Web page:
The effect of electrical stimulation of cardioaccelerator and cardioinhibitor nerves on the mechanically recorded heart beat of crayfish was studied. Similar experiments were performed with the lobster, Homarus americanus.
Quantitative relationships between uni- and bilateral accelerator and/or inhibitor nerve stimulation and the resulting change in frequency and amplitude of the heart beat were established.
With increasing frequency of stimulation the accelerator nerves show a relative decrease in their action, while that of the inhibitor nerves increases. It appears that left and right regulator nerves have synaptic contacts at the same areas of the postsynaptic cells within the heart ganglion. Similar results are obtained whether all impulses arrive over one, or over the other, or over both accelerator (or inhibitor) nerves; the resulting acceleration or inhibition depends strictly on the number of accelerator, or inhibitor impulses arriving at the ganglion.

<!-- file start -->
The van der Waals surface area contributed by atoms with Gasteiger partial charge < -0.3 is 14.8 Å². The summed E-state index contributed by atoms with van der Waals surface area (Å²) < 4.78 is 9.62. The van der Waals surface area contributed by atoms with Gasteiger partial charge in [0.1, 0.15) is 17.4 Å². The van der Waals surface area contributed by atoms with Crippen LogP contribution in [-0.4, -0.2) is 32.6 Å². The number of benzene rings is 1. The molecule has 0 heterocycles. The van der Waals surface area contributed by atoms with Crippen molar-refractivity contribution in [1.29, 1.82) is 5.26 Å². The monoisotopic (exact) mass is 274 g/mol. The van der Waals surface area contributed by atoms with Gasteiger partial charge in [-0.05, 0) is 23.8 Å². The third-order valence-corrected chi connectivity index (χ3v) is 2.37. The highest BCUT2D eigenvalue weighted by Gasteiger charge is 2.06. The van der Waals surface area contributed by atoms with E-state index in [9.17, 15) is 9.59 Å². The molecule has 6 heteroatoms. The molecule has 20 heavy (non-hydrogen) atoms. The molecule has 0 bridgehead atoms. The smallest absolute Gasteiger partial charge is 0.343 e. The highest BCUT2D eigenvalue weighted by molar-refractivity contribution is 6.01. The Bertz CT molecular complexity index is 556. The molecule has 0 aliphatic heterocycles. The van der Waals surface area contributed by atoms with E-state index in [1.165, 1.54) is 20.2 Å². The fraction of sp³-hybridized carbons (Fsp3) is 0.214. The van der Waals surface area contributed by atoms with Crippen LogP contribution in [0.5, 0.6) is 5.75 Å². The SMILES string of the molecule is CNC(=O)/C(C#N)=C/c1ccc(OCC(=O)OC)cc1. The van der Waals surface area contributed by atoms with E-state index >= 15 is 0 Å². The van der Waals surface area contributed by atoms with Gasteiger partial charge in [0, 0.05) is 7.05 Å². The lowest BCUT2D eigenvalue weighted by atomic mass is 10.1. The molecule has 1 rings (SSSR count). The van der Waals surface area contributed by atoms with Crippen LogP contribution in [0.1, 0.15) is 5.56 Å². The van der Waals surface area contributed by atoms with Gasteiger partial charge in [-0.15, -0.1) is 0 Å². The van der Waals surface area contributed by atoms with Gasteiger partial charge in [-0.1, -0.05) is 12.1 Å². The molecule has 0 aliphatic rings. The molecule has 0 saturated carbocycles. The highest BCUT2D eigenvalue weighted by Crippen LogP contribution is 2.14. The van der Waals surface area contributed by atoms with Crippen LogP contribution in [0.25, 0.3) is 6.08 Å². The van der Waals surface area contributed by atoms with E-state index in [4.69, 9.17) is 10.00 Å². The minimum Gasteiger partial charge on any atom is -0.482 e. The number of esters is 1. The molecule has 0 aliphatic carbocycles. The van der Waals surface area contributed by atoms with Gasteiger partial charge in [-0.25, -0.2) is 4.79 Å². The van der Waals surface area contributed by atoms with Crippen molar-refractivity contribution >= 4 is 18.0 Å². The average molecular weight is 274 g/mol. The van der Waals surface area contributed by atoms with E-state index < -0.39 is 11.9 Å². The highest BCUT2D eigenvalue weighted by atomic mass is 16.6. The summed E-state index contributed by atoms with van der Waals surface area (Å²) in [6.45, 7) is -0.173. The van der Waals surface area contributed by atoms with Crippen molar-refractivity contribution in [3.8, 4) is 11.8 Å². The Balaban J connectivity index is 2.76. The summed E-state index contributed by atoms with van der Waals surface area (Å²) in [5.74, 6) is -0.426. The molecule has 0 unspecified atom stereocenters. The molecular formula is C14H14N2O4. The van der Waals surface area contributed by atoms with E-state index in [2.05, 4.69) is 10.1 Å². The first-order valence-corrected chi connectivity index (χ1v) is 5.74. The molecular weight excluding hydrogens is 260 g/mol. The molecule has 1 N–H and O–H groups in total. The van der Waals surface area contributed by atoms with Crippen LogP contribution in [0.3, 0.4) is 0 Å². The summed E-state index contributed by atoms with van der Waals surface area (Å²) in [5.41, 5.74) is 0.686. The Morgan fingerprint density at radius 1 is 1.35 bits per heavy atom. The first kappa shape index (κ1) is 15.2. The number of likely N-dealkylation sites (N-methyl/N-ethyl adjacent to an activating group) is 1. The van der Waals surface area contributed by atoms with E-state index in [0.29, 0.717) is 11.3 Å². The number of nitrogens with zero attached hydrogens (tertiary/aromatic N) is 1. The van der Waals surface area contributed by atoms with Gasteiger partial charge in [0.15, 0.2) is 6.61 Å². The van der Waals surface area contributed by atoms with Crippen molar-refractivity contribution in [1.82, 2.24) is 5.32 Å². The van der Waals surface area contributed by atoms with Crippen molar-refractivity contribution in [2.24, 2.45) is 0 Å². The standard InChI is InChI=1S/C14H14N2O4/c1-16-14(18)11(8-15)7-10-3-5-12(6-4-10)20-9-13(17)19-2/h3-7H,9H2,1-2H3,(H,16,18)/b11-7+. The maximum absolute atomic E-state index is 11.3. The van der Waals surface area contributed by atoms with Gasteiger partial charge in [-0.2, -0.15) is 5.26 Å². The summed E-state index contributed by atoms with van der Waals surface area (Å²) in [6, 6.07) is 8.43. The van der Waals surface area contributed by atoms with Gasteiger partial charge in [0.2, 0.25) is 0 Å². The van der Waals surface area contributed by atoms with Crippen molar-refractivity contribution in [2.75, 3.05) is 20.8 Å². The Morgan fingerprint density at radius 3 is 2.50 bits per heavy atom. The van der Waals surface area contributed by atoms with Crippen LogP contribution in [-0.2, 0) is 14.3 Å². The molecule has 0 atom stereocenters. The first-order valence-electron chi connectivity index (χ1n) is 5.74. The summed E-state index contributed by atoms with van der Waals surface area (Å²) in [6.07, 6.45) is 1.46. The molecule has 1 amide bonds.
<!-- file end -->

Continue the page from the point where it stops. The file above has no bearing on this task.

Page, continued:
The ganglion cells can adapt to the inhibitor action. This is shown to be a postsynaptic phenomenon. Adaptation to accelerator stimulation is virtually absent.
Characteristic after-effects of the accelerator and inhibitor action were observed and quantitatively evaluated.
The interpretation of the results is based on the assumption of chemical transmitter substances. It is concluded that the accelerating transmitter decays slowly while the inhibitory transmitter is inactivated relatively rapidly.